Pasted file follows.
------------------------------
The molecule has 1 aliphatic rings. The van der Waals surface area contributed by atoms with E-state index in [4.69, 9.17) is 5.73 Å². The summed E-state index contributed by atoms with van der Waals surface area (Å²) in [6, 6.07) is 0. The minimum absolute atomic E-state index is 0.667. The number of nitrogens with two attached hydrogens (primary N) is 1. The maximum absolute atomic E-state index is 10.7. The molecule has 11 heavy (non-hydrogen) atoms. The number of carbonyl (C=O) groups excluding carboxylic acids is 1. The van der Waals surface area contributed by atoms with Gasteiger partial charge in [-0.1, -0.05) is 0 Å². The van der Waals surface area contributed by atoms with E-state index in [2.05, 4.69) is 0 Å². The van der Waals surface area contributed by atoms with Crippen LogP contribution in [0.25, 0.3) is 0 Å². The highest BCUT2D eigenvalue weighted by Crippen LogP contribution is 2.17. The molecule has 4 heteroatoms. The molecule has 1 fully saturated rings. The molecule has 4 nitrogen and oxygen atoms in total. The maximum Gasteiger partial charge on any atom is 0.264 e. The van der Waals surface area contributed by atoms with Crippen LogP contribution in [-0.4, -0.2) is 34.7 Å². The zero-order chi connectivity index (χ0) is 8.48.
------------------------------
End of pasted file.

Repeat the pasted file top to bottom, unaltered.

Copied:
The molecule has 1 aliphatic rings. The van der Waals surface area contributed by atoms with E-state index in [4.69, 9.17) is 5.73 Å². The summed E-state index contributed by atoms with van der Waals surface area (Å²) in [6, 6.07) is 0. The minimum absolute atomic E-state index is 0.667. The number of nitrogens with two attached hydrogens (primary N) is 1. The maximum absolute atomic E-state index is 10.7. The molecule has 11 heavy (non-hydrogen) atoms. The number of carbonyl (C=O) groups excluding carboxylic acids is 1. The van der Waals surface area contributed by atoms with Gasteiger partial charge in [-0.1, -0.05) is 0 Å². The van der Waals surface area contributed by atoms with E-state index in [2.05, 4.69) is 0 Å². The van der Waals surface area contributed by atoms with Crippen LogP contribution in [0.25, 0.3) is 0 Å². The highest BCUT2D eigenvalue weighted by Crippen LogP contribution is 2.17. The molecule has 4 heteroatoms. The molecule has 1 fully saturated rings. The molecule has 4 nitrogen and oxygen atoms in total. The maximum Gasteiger partial charge on any atom is 0.264 e. The van der Waals surface area contributed by atoms with Crippen LogP contribution in [-0.4, -0.2) is 34.7 Å². The zero-order chi connectivity index (χ0) is 8.48.